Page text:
Projects per year
Oxygenic photosynthesis is the gateway of the sun’s energy into the biosphere, it is where light becomes life. Genetic variation is the fuel of evolution, without it natural selection is powerless and adaptation impossible. In this thesis I have set out to study a relatively unexplored field which sits at the intersection of these two topics, namely natural genetic variation in plant photosynthesis. To begin I reviewed the available literature (Chapter 2), from this it became clear that the main bottleneck restricting progress was the lack of high-throughput phenotyping platforms for photosynthesis. To address this an automated high-throughput chlorophyll fluorescence phenotyping system was developed, which could measure 1440 plants in less than an hour for ΦPSII, a measure of photosynthetic efficiency (Chapter 3). Using this phenotyping platform I screened five populations of Arabidopsis thaliana. Three of these populations resulted from bi-parental crosses and segregated for only two genomes, using these I conducted family mapping (Chapter 4). The final two populations were composed of natural, field collected, accessions and were analysed using a genome wide association approach (Chapter 5). The family mapping approach had greater statistical power due to within population replication and the genome wide association approach had higher mapping resolution due to historical recombination. Both approaches were used to identify genomic regions (loci) which were responsible for some of the variation in photosynthesis observed. The number and average effect of these loci was used to infer the genetic architecture of photosynthesis as a highly complex polygenic trait for which there are many loci of very small effect. In addition to screening these large populations a smaller subset of 18 lines was assayed for natural variation in phosphorylation of photosystem II (PSII) proteins in response to changing light (Chapter 6). This exploratory study indicated that this process shows considerable variation and may be important for adaptation of the photosynthetic apparatus to photosynthetic extremes. The genetic mapping studies just described, focus exclusively on genetic variation in the nuclear genome, whilst this contains the majority of the plants genetic information there is also a store of genetic information in the chloroplast and mitochondria. These genetic repositories contain genes which are essential for photosynthesis and energy metabolism. Any variation in these genes could have a large impact on photosynthesis. To study natural variation in these genomes I developed a new population of reciprocal nuclear-organellar hybrids (cybrids) which could be used to study the effect of genetic variation in organelles whilst controlling for nuclear genetic variation (Chapter 7). Preliminary results indicate that this resource will be of great use in disentangling natural genetic variation in nucleo-organelle interactions. Finally I looked at one chloroplast encoded photosynthetic mutation in more detail (Chapter 8). This mutation had evolved in response to herbicide application and had spread along British railways. When studying this population of resistant plants I found empirical evidence for organelle mediated nuclear genetic hitchhiking. This is a previously undescribed evolutionary phenomenon and is likely to be quite common. In conclusion there is an abundance of genetic variation in photosynthesis which can be used to improve the trait for agriculture and provide insights into novel evolutionary phenomena in the field.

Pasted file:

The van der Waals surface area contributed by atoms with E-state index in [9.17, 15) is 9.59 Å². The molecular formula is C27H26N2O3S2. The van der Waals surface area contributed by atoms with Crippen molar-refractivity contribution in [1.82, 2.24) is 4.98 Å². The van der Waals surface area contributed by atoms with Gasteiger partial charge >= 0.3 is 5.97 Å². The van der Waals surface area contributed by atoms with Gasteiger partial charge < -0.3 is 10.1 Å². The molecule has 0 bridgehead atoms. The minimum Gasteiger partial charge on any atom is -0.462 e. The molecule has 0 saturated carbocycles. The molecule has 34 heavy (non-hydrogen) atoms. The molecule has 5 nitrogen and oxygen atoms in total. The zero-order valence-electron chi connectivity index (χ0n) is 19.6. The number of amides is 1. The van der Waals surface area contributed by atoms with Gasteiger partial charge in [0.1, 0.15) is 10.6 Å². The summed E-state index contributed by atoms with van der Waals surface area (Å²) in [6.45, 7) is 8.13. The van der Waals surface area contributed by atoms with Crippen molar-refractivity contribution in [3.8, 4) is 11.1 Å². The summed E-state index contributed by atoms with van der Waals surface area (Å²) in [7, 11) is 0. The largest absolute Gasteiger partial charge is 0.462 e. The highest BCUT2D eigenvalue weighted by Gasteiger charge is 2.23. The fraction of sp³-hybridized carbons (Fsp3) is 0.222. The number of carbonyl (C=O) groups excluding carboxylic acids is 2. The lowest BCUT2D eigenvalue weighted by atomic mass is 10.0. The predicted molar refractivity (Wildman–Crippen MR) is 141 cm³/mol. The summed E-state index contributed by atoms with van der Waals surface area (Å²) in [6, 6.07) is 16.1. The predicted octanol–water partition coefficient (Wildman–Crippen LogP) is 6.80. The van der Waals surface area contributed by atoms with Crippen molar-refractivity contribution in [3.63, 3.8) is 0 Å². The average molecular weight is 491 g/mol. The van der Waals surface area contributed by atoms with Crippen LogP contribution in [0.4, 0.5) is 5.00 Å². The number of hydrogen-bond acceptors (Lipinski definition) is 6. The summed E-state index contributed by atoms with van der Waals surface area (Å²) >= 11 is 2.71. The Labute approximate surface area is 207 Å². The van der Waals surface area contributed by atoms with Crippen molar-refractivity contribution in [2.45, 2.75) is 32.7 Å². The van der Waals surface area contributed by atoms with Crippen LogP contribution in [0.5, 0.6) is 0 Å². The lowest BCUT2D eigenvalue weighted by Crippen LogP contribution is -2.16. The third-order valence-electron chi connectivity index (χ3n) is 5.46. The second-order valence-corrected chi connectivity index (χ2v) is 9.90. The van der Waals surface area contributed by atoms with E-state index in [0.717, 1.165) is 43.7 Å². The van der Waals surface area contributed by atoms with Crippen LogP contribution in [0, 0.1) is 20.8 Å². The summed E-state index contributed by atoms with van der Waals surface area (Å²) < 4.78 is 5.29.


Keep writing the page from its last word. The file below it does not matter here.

|Qualification||Doctor of Philosophy|
|Award date||30 Oct 2015|
|Place of Publication||Wageningen|
|Publication status||Published - 2015|
- arabidopsis thaliana
- genetic variation